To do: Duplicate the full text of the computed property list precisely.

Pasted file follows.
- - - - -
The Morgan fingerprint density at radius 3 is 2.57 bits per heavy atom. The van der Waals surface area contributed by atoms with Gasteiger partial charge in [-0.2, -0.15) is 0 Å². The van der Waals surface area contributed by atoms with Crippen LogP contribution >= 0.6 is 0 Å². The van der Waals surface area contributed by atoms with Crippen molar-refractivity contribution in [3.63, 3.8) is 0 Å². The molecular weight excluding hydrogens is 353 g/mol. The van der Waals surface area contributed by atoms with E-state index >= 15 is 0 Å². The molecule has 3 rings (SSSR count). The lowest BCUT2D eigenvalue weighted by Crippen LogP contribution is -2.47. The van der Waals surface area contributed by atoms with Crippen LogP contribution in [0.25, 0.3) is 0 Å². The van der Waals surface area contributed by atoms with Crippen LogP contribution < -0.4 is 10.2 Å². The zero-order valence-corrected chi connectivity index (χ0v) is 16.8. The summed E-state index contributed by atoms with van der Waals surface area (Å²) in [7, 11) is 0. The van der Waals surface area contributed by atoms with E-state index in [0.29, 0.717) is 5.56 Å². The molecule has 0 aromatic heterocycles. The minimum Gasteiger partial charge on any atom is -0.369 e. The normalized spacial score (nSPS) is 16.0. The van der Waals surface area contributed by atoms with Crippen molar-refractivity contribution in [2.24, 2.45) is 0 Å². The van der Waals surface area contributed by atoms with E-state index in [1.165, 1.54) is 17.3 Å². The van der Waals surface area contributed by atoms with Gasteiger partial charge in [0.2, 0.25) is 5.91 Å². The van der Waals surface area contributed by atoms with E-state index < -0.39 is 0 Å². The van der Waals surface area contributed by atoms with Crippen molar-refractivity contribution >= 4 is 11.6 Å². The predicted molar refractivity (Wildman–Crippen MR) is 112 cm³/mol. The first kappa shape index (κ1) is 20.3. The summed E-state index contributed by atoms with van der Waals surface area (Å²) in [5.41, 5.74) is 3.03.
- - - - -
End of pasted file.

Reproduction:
The Morgan fingerprint density at radius 3 is 2.57 bits per heavy atom. The van der Waals surface area contributed by atoms with Gasteiger partial charge in [-0.2, -0.15) is 0 Å². The van der Waals surface area contributed by atoms with Crippen LogP contribution >= 0.6 is 0 Å². The van der Waals surface area contributed by atoms with Crippen molar-refractivity contribution in [3.63, 3.8) is 0 Å². The molecular weight excluding hydrogens is 353 g/mol. The van der Waals surface area contributed by atoms with E-state index >= 15 is 0 Å². The molecule has 3 rings (SSSR count). The lowest BCUT2D eigenvalue weighted by Crippen LogP contribution is -2.47. The van der Waals surface area contributed by atoms with Crippen LogP contribution in [0.25, 0.3) is 0 Å². The van der Waals surface area contributed by atoms with Crippen LogP contribution < -0.4 is 10.2 Å². The zero-order valence-corrected chi connectivity index (χ0v) is 16.8. The summed E-state index contributed by atoms with van der Waals surface area (Å²) in [7, 11) is 0. The van der Waals surface area contributed by atoms with E-state index in [0.29, 0.717) is 5.56 Å². The molecule has 0 aromatic heterocycles. The minimum Gasteiger partial charge on any atom is -0.369 e. The normalized spacial score (nSPS) is 16.0. The van der Waals surface area contributed by atoms with Crippen molar-refractivity contribution in [2.24, 2.45) is 0 Å². The van der Waals surface area contributed by atoms with E-state index in [1.165, 1.54) is 17.3 Å². The van der Waals surface area contributed by atoms with Gasteiger partial charge in [0.2, 0.25) is 5.91 Å². The van der Waals surface area contributed by atoms with E-state index < -0.39 is 0 Å². The van der Waals surface area contributed by atoms with Crippen molar-refractivity contribution >= 4 is 11.6 Å². The predicted molar refractivity (Wildman–Crippen MR) is 112 cm³/mol. The first kappa shape index (κ1) is 20.3. The summed E-state index contributed by atoms with van der Waals surface area (Å²) in [5.41, 5.74) is 3.03.